Wednesday, July 20, 2011

What comes now?

Field work is over! Now what? There is something after the field season? Indeed there is, and this part of the research process usually lasts much longer than collecting all our samples. Needless to say, with weather being in the mid-high 90s for the last week and this kind of weather on the horizon, I don’t mind the change of scenery that includes air conditioning! I got a couple requests to talk about this part of the process, what do we do after we have the data and samples from the field season?, so I will do my best to discuss the main part of my work in the lab. To keep things lively and interesting I may also integrate discussions of papers or science news that relate to my research or are otherwise of interest. Also, keep the requests coming for things you would like to see me write about.

I think one of the misconceptions that undergrads have about what its like being an ecologist is that we spend all our time running around in the woods. Unfortunately, that is not the case. When I helped teach an undergrad ecology course, in response to a beginning of the semester survey question on experience with Excel, we had a response along the lines of, he wanted to be an ecologist so learning programs like Excel wasn’t really important. The professor and I thought this was quite funny. When I told this to one of my other grad student friends she said, “If all you did was run around in the woods you would just be a vagabond. You need Excel to go from vagabond to ecologist!” I think that’s a great observation (that you Ms. Mel Toups) because I guess that is a difference between being someone who just likes hiking around outside and someone who is a scientist, and that hiking around in the woods has a larger purpose, involving collecting data, manipulating things in the field, and bringing all that information back into the lab for analysis. So, in my goal to not completely be a vagabond, Excel and other computer related things have become a larger part of my daily life.

The first thing I do when I get a new batch of data is do some exploratory graphing and statistics. This is basically to get an idea of what the data look like, which shows me what the general patterns are and helps me make informed decisions on what the appropriate statistics tests are for this data set.

For example, one of the things I am interested in is what the distribution of ticks on hosts is. In other words, are ticks distributed evenly across all the rodents I caught or are some more parasitized than others? In the 2009 field season, this is what the tick distribution looked like:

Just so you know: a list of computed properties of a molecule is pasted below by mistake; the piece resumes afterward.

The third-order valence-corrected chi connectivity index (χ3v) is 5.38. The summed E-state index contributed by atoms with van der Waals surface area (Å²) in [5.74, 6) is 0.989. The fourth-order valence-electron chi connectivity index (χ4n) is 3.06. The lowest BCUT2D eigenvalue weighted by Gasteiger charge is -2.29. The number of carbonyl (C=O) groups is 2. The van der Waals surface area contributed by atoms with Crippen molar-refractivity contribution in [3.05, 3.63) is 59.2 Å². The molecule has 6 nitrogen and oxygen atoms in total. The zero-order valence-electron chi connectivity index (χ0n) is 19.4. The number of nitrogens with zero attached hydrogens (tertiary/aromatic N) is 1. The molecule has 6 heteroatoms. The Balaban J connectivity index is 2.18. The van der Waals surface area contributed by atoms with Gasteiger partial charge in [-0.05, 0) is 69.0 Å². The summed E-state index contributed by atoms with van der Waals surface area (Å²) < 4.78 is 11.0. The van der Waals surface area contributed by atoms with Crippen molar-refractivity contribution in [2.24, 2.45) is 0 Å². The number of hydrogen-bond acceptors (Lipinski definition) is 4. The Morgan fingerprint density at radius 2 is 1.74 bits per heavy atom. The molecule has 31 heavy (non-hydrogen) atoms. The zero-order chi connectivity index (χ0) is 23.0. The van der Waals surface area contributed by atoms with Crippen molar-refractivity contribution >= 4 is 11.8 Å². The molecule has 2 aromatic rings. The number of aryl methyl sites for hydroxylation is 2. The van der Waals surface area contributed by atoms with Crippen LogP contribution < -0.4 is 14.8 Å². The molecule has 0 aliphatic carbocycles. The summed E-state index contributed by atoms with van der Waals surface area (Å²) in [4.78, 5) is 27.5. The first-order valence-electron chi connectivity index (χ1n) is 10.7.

The x-axis (horizontal) is the number of ticks per host, the y-axis (vertical) is the number of hosts in each category. This graph shows that there were the most hosts in the zero tick category, most hosts had no ticks, and that few hosts were found with many ticks on them (there was only one host with 33 ticks).

In 2011, this is what the distribution looked like:

There are the same axes on this graph. But you can see that the distribution looks a little different. There appears to be a peak at 1 or 2 ticks, most hosts had 1 or 2 ticks, but there is still a long tail to the distribution, meaning there were still few ticks that had a lot of ticks. Because most classic statistical tests assume your data are “normal” and look like this:

This means that when I do my analysis I have to make sure to tell the program that my data look different, in this case have a “negative binomial” distribution ( We have a great stats consultant on campus that I and others in my lab have talked to before and I will be meeting with her soon to make sure I understand what the appropriate tests are for this data set. I’ll use these statistical tests to see if there are any kinds of hosts (males or females, reproductive or non-reproductive hosts, hosts in certain habitats) that usually have more or less ticks than others. I’ll then extend this to investigating which hosts have tick-borne bacterial infections, but that’s down the road a bit.

So that’s one of the things that I’ve been up to after being back in the lab. I’ll talk about the lab work and tests I’ll be doing in the next post.

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